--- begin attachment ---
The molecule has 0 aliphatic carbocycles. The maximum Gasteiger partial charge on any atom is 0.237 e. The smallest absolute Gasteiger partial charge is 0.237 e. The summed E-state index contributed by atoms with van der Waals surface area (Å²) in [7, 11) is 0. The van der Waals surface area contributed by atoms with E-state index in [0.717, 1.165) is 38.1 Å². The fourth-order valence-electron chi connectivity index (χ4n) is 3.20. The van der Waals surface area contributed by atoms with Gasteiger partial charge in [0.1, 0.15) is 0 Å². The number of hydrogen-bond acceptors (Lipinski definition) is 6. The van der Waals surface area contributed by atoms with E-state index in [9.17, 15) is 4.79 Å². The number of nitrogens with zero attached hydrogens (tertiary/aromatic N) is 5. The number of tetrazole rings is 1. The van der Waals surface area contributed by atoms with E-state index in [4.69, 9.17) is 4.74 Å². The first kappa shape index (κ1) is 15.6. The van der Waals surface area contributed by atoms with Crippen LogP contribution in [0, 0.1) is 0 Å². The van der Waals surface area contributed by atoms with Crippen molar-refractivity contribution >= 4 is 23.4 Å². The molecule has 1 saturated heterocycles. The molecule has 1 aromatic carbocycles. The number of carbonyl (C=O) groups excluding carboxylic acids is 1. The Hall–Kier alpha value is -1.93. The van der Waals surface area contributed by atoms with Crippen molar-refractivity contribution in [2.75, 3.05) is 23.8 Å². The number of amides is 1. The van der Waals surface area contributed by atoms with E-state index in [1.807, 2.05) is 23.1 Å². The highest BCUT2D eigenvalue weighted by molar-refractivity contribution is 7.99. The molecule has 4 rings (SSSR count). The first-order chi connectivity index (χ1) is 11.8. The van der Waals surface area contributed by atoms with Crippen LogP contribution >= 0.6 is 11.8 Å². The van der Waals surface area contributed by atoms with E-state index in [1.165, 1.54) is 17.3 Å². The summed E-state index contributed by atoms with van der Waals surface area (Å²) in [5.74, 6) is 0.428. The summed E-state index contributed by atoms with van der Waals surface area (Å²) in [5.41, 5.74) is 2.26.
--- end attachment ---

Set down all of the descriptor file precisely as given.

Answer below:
The molecule has 0 aliphatic carbocycles. The maximum Gasteiger partial charge on any atom is 0.237 e. The smallest absolute Gasteiger partial charge is 0.237 e. The summed E-state index contributed by atoms with van der Waals surface area (Å²) in [7, 11) is 0. The van der Waals surface area contributed by atoms with E-state index in [0.717, 1.165) is 38.1 Å². The fourth-order valence-electron chi connectivity index (χ4n) is 3.20. The van der Waals surface area contributed by atoms with Gasteiger partial charge in [0.1, 0.15) is 0 Å². The number of hydrogen-bond acceptors (Lipinski definition) is 6. The van der Waals surface area contributed by atoms with E-state index in [9.17, 15) is 4.79 Å². The number of nitrogens with zero attached hydrogens (tertiary/aromatic N) is 5. The number of tetrazole rings is 1. The van der Waals surface area contributed by atoms with E-state index in [4.69, 9.17) is 4.74 Å². The first kappa shape index (κ1) is 15.6. The van der Waals surface area contributed by atoms with Crippen LogP contribution in [0, 0.1) is 0 Å². The van der Waals surface area contributed by atoms with Crippen molar-refractivity contribution >= 4 is 23.4 Å². The molecule has 1 saturated heterocycles. The molecule has 1 aromatic carbocycles. The number of carbonyl (C=O) groups excluding carboxylic acids is 1. The Hall–Kier alpha value is -1.93. The van der Waals surface area contributed by atoms with Crippen molar-refractivity contribution in [2.75, 3.05) is 23.8 Å². The number of amides is 1. The van der Waals surface area contributed by atoms with E-state index in [1.807, 2.05) is 23.1 Å². The highest BCUT2D eigenvalue weighted by molar-refractivity contribution is 7.99. The molecule has 4 rings (SSSR count). The first-order chi connectivity index (χ1) is 11.8. The van der Waals surface area contributed by atoms with Crippen LogP contribution >= 0.6 is 11.8 Å². The van der Waals surface area contributed by atoms with E-state index in [1.165, 1.54) is 17.3 Å². The summed E-state index contributed by atoms with van der Waals surface area (Å²) in [5.74, 6) is 0.428. The summed E-state index contributed by atoms with van der Waals surface area (Å²) in [5.41, 5.74) is 2.26.